“It really doesn’t matter what class of people you think you’re in. Violence touches you no matter who or where you are.”Raquel Prendkowski, R.N.
Emergency Department Director, Mt. Sinai and Holy Cross Hospitals
“My whole family is police. My husband is police. And I was beaten and stabbed, in my own neighborhood, just for my cell phone.”
“I can’t imagine what it would be like to experience violence on a regular basis, to be under that level of stress as part of daily life. I think that’s why our violence prevention responders have become such a critical part of the emergency department team at Sinai. Many of them come from that violence. They know the anger and the fear, so they can do something that we can’t: they can connect with victims and help them work through it.”
“You come into the hospital as a black male shot—or as the family or friend of that victim—and you have people all around that you don’t trust. You have police asking questions, medical people doing and saying things you don’t understand. You don’t feel your life matters to any of them.”
“Responders talk like you, look like you, live in your neighborhood. They know your friends, your family, the corner store you shop at. They may have been in a street organization. They may have lost someone. They may have been shot.”
“They know what you’re feeling. They know who to talk to to calm things down. They go to the mother and explain what’s happening. They go to the brother and say, “Hey, we’re not going to do this right now. Concentrate on your brother being in this hospital, not on going out and retaliating.” If a family wants them to stay, they’ll stay in that waiting room all night.”
“And when you leave the E.D., they go back out into the neighborhood with you to help you pick up the pieces and move on. They work to change things on the back end, which is the only place it’s ever going to change.”
Our partners are building the relationships and community networks that act as protective factors against violence for both victims and perpetrators.
Nearly 20 years ago, Michael Reese made a grant to a young, physician-led organization that hoped to prevent the spread of violence by using disease control methods: interrupt transmission, identify and treat high-risk individuals, and change social norms. Seven years later, a U.S. Department of Justice study confirmed that the approach worked. That organization, now known as Cure Violence, had achieved a 16 to 28 percent decline in the number of shootings in four of the seven communities in which it operated.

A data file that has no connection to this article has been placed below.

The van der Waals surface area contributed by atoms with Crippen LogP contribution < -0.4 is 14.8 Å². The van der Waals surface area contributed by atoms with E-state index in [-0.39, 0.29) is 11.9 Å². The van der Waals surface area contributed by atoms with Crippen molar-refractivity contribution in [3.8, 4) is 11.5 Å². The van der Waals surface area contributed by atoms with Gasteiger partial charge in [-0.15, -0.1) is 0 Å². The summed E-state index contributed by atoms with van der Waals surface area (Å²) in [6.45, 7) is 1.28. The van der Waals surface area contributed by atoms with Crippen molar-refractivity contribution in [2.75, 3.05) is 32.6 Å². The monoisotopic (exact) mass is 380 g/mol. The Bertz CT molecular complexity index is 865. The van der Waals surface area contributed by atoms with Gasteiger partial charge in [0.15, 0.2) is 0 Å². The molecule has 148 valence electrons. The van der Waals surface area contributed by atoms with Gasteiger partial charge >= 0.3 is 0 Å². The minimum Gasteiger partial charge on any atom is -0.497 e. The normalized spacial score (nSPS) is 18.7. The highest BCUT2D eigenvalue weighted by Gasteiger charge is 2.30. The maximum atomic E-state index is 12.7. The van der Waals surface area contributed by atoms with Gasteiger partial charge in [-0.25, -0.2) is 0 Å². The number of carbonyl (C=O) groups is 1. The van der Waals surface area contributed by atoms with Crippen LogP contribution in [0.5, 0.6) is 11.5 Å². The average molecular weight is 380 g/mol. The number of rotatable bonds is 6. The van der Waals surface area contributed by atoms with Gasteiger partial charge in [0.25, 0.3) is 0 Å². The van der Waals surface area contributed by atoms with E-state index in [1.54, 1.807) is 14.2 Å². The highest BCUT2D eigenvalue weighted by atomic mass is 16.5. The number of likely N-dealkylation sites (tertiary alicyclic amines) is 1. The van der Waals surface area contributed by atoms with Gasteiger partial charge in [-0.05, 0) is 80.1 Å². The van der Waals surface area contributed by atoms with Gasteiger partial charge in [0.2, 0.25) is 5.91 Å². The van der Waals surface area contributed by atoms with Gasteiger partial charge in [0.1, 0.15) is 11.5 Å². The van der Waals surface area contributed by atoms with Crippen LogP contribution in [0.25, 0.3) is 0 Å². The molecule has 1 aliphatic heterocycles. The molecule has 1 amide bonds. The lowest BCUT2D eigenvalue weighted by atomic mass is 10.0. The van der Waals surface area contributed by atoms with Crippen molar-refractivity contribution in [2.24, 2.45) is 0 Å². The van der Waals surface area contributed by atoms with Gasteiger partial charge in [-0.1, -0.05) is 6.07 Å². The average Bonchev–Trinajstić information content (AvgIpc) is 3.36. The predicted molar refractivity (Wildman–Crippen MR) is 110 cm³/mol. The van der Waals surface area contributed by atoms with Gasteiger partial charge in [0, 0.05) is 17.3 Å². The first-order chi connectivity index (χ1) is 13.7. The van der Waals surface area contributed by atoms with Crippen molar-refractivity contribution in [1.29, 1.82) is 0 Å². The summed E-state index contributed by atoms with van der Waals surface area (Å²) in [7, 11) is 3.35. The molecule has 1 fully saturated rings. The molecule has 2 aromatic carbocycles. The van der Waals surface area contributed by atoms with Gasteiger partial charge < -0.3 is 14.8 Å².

Today, we continue to support partners that use evidence-based treatments to prevent community violence, and with good reason. Violence is a public health issue. It causes death, disease, and incalculable human suffering, at an estimated cost of 3.3 percent of U.S. GDP each year. In Illinois, that translates to more than $27 billion in 2017 alone.
Our hospital-based violence prevention initiatives currently support responders or violence recovery staff at six area hospitals, all of which are Level I trauma centers. One of those trauma centers, at University of Chicago Medicine, sees the highest rate of community violence cases in the country.
“You could be taking your garbage out right now, but if you got tattoos and if you get shot, the perception is you’re a bad person.”Read an interview with responders
In addition to supporting hospital-based programs, we continue to support community and street-outreach prevention initiatives. We participate in the Partnership for Safe and Peaceful Communities, a 35-member funders’ collaborative, and we support Communities Partnering for Peace (CP4P), a collaborative of street-outreach organizations in nine communities deeply affected by gun violence.
Over a four-year period, patients who engaged with hospital responders at Advocate Christ Medical Center were 50 percent less likely to experience reinjury compared to those who were not engaged.
Like hospital-based interventions, CP4P’s work is hyperlocal. Outreach workers are members of the communities they serve. When they hear of a threat of violence, they intervene to deescalate tensions and offer alternatives. Aided by community-specific data aggregated weekly from city ShotSpotter sensors and incident reports, CP4P workers identify high-risk individuals—including those returning to the community after incarceration—and work to mitigate that risk. Depending on needs, they can connect individuals to family support services, case management, legal services, mental health and substance abuse counseling, and employment and job training. Outreach workers themselves receive training: Metropolitan Peace Academy, which teaches nonviolence best practices and evidence-based interventions such as trauma-informed care and restorative justice, is part of CP4P.
Beyond providing services to individuals and families, CP4P partner organizations work to create safe public spaces for everyone. At local parks, gyms, and schools, a regular program of social and recreational activities called Light in the Night draws hundreds of participants. In neighborhoods where it’s dangerous to sit on the front porch, creating shared, safe space is an important first step to resetting expectations and, ultimately, community norms.
Interrupting violence at crisis points for victims and their family/community members
Project: Hospital response program that tracks outcomes in a city-wide, centralized database.
Providing multidisciplinary team support to victims of violence during admission and post-discharge
Grantee: University of Chicago Medical Center
Project: Integrated Hospital-Based Violence Recovery Program (VRP)
Using street outreach to reduce homicides and shootings in Chicago communities most affected by gun violence
Grantee: Metropolitan Family Services
Project: Communities Partnering for Peace